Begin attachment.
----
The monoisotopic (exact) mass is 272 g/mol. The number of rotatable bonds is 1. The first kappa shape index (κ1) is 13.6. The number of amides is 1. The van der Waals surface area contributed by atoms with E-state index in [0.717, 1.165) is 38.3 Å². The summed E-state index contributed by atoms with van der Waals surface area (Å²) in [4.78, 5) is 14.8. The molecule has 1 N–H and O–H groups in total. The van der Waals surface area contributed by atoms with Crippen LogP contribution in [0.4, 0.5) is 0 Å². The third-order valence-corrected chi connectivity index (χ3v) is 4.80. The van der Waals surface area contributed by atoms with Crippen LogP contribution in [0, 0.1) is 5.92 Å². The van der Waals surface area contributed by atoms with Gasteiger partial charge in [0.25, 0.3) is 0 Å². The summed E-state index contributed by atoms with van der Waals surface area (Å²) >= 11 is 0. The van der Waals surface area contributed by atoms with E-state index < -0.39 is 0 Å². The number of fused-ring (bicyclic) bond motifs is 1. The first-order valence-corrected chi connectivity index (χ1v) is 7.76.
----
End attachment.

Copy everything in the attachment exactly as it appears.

The monoisotopic (exact) mass is 272 g/mol. The number of rotatable bonds is 1. The first kappa shape index (κ1) is 13.6. The number of amides is 1. The van der Waals surface area contributed by atoms with E-state index in [0.717, 1.165) is 38.3 Å². The summed E-state index contributed by atoms with van der Waals surface area (Å²) in [4.78, 5) is 14.8. The molecule has 1 N–H and O–H groups in total. The van der Waals surface area contributed by atoms with Crippen LogP contribution in [0.4, 0.5) is 0 Å². The third-order valence-corrected chi connectivity index (χ3v) is 4.80. The van der Waals surface area contributed by atoms with Crippen LogP contribution in [0, 0.1) is 5.92 Å². The van der Waals surface area contributed by atoms with Gasteiger partial charge in [0.25, 0.3) is 0 Å². The summed E-state index contributed by atoms with van der Waals surface area (Å²) >= 11 is 0. The van der Waals surface area contributed by atoms with E-state index < -0.39 is 0 Å². The number of fused-ring (bicyclic) bond motifs is 1. The first-order valence-corrected chi connectivity index (χ1v) is 7.76.